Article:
Today’s ‘Galaxy’ Insight –The Search for Habitable Planets

 

 

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"Data from orbiting telescopes like NASA's Kepler Mission hint that the tally of habitable planets in our galaxy is many billion. If E.T.'s not out there, then Earth is more than merely special – it's some sort of miracle."


Seth Shostak, Chief Astronomer, SETI Institute and  and author of Confessions of an Alien Hunter: A Scientist's Search for Extraterrestrial Intelligence.

 

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The image at the top of the page is an artist's concept that depicts one possible appearance of the planet Kepler-452b, the first near-Earth-size world to be found in the habitable zone of star that is similar to our sun. The habitable zone is a region around a star where temperatures are right for water — an essential ingredient for life as we know it — to pool on the surface.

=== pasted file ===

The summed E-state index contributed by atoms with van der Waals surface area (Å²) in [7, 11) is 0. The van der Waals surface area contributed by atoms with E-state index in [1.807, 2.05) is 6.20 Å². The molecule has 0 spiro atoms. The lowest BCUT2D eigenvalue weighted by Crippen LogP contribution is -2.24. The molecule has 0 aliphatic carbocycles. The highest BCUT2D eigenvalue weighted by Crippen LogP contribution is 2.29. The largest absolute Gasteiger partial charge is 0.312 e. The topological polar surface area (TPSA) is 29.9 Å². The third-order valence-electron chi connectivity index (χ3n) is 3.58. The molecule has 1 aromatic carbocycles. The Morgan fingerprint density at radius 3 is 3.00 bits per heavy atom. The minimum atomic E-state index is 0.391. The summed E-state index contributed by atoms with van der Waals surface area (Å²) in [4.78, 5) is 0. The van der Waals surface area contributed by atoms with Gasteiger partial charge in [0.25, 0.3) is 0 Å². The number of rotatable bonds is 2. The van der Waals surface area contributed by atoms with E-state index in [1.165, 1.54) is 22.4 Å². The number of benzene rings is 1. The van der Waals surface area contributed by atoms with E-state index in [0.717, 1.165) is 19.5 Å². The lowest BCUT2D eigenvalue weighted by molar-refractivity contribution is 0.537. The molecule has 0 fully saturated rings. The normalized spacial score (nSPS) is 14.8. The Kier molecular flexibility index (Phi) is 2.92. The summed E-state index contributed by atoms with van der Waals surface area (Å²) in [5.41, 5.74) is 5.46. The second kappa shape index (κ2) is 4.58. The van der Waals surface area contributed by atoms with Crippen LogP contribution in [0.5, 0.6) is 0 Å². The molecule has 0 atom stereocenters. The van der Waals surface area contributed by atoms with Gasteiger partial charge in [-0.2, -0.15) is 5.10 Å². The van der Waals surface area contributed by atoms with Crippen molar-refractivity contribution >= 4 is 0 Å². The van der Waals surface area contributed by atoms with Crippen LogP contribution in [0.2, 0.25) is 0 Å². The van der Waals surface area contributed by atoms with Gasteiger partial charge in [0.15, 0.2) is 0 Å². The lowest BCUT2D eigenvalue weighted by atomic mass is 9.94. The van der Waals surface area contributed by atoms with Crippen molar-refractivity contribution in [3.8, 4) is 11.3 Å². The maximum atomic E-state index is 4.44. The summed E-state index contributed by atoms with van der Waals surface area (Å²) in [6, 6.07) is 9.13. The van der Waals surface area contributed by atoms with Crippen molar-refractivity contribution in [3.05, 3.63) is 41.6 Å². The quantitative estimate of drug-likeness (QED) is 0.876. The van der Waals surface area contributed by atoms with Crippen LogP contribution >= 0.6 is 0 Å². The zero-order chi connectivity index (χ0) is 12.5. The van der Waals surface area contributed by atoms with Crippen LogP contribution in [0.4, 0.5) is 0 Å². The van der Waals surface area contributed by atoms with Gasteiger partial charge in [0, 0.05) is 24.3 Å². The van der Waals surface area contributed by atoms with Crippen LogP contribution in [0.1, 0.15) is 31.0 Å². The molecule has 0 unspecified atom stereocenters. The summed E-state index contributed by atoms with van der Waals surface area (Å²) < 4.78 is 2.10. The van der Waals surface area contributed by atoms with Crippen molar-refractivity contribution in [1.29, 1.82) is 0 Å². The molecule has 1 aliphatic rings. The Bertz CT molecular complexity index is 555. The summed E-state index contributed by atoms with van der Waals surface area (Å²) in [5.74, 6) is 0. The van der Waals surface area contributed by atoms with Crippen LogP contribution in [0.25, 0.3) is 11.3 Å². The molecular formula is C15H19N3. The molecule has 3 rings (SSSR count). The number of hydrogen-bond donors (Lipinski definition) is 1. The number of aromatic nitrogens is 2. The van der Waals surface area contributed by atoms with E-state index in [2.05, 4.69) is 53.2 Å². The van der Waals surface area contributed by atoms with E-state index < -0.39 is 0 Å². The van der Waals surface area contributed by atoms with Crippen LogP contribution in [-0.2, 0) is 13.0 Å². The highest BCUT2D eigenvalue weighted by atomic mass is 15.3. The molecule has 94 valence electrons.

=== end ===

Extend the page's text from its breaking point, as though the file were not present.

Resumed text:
Scientists do not know if Kepler-452b can support life or not. What is known about the planet is that it is about 60 percent larger than Earth, placing it in a class of planets dubbed "super-Earths." While its mass and composition are not yet determined, previous research suggests that planets the size of Kepler-452b have a better than even chance of being rocky.

Kepler-452b orbits its star every 385 days. The planet's star is about 1,400 light-years away in the constellation Cygnus. It is a G2-type star like our sun, with nearly the same temperature and mass. This star is 6 billion years old, 1.5 billion years older than our sun. As stars age, they grow in size and give out more energy, warming up their planets over time.

Image credits: NASA Ames/JPL-Caltech/T. Pyle

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